### This Student May Keep His Calculator

As a homework problem, I posed the following questions to my students: You are selling remaindered hardcover books at the Delray Swap Shop in Delray Beach, FL (which I describe as "like eBay in person"), and you want the books to cost $5 after you have included Florida's 6% sales tax. What should be the base price of the book?

My student sends me the following email:

Hi!

I know it is probably too late to ask for a little help on tomorrow's homework but I thought I would try anyway. On number 2 of the homework problems, I made a formula to solve the problem: Y= X+X(n) where Y=$5, n= 6%, and X= the base price of the book. I used my graphing calculator and found X to be $4.72. I checked the answer and everything worked out but when I tried to do the problem long hand it didn't.

On the good news/bad news front, it's nice that he used his calculator in an appropriate way to get an answer to a problem where the mechanics tripped him up. However, it's too bad that he needs to carry around an external brain in order to do algebra. (On the putting this in perspective front, sadly lots of students got this question VERY WRONG using methods undetermined.)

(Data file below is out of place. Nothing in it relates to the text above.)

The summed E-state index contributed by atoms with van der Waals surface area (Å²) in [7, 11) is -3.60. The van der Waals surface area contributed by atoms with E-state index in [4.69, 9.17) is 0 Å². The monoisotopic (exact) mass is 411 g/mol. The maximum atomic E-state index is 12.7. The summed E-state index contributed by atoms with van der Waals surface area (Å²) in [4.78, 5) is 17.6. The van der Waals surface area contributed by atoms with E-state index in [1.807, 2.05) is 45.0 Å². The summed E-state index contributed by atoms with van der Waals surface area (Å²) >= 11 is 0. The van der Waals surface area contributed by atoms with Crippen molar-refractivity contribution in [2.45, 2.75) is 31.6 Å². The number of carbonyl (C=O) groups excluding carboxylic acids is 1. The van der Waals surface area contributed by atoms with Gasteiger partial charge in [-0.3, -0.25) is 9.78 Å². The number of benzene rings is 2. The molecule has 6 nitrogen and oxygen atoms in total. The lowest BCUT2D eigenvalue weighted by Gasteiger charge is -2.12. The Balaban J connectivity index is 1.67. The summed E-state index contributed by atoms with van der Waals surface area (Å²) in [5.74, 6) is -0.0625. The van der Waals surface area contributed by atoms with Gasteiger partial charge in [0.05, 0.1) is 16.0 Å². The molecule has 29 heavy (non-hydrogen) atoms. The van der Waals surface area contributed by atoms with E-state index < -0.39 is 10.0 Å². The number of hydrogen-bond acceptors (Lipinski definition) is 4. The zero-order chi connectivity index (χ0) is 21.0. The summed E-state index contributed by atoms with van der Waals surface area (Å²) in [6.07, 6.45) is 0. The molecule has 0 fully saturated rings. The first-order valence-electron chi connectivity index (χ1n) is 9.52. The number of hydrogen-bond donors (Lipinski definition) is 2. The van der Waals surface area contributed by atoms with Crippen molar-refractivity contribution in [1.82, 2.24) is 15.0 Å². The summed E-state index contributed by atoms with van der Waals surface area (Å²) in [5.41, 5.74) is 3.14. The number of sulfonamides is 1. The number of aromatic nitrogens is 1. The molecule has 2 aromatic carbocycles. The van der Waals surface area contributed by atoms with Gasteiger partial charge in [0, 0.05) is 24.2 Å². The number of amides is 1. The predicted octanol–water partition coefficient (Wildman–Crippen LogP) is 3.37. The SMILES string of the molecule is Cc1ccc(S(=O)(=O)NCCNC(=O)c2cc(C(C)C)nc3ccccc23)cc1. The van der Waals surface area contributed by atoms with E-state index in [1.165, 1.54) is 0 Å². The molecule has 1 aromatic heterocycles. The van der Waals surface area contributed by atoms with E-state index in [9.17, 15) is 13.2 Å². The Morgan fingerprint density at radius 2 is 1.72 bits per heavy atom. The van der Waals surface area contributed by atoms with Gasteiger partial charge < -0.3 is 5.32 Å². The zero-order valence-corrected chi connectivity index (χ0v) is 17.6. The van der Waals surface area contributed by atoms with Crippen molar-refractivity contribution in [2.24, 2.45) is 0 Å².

My student sends me the following email:

Hi!

I know it is probably too late to ask for a little help on tomorrow's homework but I thought I would try anyway. On number 2 of the homework problems, I made a formula to solve the problem: Y= X+X(n) where Y=$5, n= 6%, and X= the base price of the book. I used my graphing calculator and found X to be $4.72. I checked the answer and everything worked out but when I tried to do the problem long hand it didn't.

On the good news/bad news front, it's nice that he used his calculator in an appropriate way to get an answer to a problem where the mechanics tripped him up. However, it's too bad that he needs to carry around an external brain in order to do algebra. (On the putting this in perspective front, sadly lots of students got this question VERY WRONG using methods undetermined.)